In Newfoundland, at least as early as the 18ᵗʰ century – 20ᵗʰ century, a bundle of ten rolls of bark from birch, fir or spruce trees.¹ Ten “rinds” make a bundle about as heavy as a man can carry. Also spelled nitch.

In many other areas and in even earlier times the knitch was simply as large a burden (of objects like faggots, reeds, etc) as a man could carry, but had no specific numerical value. An exception was that in Northwest Devonshire a knitch was 6 sheaves of reeds. The sheaves were called wads.² In Scotland, a knitch was “a bundle of unbroken straw, 34 inches in girth.”³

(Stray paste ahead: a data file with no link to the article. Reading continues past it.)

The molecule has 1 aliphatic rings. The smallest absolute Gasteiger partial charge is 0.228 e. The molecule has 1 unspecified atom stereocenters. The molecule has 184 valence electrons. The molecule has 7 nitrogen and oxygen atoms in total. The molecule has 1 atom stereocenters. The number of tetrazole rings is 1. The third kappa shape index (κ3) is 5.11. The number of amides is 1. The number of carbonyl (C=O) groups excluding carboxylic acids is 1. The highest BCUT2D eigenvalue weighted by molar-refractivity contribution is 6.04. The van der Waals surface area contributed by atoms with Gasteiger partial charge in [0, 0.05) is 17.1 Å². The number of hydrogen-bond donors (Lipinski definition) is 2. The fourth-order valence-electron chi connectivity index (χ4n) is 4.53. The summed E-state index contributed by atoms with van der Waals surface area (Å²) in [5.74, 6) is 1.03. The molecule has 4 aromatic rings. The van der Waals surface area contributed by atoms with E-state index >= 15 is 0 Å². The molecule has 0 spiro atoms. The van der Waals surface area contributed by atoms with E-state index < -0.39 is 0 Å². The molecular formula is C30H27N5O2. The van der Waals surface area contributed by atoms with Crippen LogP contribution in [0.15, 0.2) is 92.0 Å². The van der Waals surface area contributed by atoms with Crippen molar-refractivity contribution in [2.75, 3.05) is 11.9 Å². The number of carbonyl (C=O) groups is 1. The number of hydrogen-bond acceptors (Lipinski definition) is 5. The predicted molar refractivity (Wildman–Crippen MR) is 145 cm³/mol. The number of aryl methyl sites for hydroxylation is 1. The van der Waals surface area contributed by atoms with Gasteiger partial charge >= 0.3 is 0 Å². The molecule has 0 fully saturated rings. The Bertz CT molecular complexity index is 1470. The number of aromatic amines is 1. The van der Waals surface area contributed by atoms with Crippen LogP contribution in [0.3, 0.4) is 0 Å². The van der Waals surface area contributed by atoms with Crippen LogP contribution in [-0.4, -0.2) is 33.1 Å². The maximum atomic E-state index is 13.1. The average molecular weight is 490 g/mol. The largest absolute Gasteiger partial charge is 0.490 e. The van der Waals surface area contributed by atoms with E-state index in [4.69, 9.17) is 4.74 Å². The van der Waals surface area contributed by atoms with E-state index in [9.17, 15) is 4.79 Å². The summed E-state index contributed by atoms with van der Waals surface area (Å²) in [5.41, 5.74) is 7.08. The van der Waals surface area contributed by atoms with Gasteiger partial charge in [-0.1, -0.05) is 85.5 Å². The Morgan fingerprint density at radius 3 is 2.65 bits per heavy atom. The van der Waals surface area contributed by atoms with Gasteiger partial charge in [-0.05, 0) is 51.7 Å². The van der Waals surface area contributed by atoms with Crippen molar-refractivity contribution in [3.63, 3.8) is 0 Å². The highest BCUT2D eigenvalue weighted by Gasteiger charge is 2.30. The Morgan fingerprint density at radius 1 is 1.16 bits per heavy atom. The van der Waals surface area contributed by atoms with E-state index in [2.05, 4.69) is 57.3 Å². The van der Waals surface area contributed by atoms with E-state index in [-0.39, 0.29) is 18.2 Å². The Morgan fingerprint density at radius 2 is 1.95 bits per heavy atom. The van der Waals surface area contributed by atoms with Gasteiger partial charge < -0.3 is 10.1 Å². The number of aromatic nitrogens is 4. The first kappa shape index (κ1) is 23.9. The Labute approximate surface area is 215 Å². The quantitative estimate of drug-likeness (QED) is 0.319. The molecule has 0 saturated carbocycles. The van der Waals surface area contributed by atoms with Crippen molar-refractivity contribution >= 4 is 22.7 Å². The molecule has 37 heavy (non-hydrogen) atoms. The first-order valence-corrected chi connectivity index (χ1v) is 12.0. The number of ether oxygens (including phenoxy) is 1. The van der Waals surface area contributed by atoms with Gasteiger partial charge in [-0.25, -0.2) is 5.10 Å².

1. G. M. Story, W. J. Kirwin and J. D. A. Widdowson, editors.
A Dictionary of Newfoundland English, 2nd ed.
Toronto: University of Toronto Press, 1982, 1990.

Online at Retrieved 21 February 2007.

2. Joseph Wright.
English Dialect Dictionary.
London: Oxford University Press, 1898-1905.

3. James Britten.
Old Country and Farming Words.
English Dialect Society, number 30.
London: Trübner and Co., 1880.

Page 172. Britten's source was probably Morton's Cyclopedia of Agriculture (1863).

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